Disclaimer: What I am about to discuss is bad, and wrong, and should never, ever be done. I would never encourage anyone to do this, nor would I ever do this myself. Hence, this post is entirely hypothetical in nature.
(Weird mornings tend to beget weird ideas.)
Let’s say that hypothetically you’re working in an organization that has had a less than smooth transition to the world of centralized scheduling. Perhaps the initial implementation didn’t go very well, or the network infrastructure wasn’t quite up to the task, or you were just plagued with bad luck. In these kinds of environments, it becomes quite common to begin blaming the system for any data issues – and not pinpointing specific user behavior.
I’m not saying the system isn’t at fault. I am saying however, that people always tend to blame the system first, and as a result, our hypothetical system administrator has to spend a fair amount of time reviewing older versions of existing schedules to verify that “Yes, that task has never been marked as completed….it probably didn’t get completed 3 months ago and then spontaneously revert to 67% complete last Friday,” and other queries of that nature.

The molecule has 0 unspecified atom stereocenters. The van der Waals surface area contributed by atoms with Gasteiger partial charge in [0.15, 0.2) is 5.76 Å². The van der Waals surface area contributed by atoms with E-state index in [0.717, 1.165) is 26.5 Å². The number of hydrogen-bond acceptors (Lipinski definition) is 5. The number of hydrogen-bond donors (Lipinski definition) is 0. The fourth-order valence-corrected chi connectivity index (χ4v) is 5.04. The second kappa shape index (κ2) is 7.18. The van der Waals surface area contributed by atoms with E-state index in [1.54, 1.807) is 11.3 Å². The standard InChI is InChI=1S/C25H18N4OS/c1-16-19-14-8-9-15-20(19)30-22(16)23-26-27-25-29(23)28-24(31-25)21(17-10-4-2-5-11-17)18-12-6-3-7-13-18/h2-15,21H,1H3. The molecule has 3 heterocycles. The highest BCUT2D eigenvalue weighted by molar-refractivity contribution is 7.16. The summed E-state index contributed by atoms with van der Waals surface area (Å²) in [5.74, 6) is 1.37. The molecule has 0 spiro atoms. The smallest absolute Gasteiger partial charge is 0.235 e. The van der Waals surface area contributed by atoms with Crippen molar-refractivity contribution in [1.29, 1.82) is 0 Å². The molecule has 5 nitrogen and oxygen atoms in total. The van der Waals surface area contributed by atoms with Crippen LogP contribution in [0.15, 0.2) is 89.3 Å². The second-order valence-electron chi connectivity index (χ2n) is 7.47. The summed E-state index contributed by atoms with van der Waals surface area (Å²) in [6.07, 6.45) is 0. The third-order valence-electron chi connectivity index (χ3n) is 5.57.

Performing these sorts of forensic explorations can be time consuming and also risky, as they often involve restoring archived copies of the project over the live version. (Other options would be periodically to do a bulk export of your project schedules to an offline repository using the macro I documented here.)
One more option would be to directly query the Archive database (on-premises installations only). I wouldn’t recommend doing so to support serious reporting, but if an administrator were to say, spill a cup of coffee on their desk, and in the process of mopping it up, accidentally triggered a query against the Archive database, why, that wouldn’t be so bad, would it?
Hence, assuming you actually have scheduled backups running, which most organizations tend to, the following query (or a variation thereof) will net you the status of specific tasks in each of the backed up project versions:
USE ProjectServer_Archive SELECT P.PROJ_NAME, T.TASK_UID, T.TASK_NAME, T.TASK_START_DATE, T.TASK_PCT_COMP, P.PROJ_VERSION_DATE, P.PROJ_SESSION_DESCRIPTION FROM dbo.MSP_TASKS T INNER JOIN dbo.MSP_PROJECTS P ON T.PROJ_UID = P.PROJ_UID ORDER BY P.PROJ_NAME, P.PROJ_VERSION_DATE DESC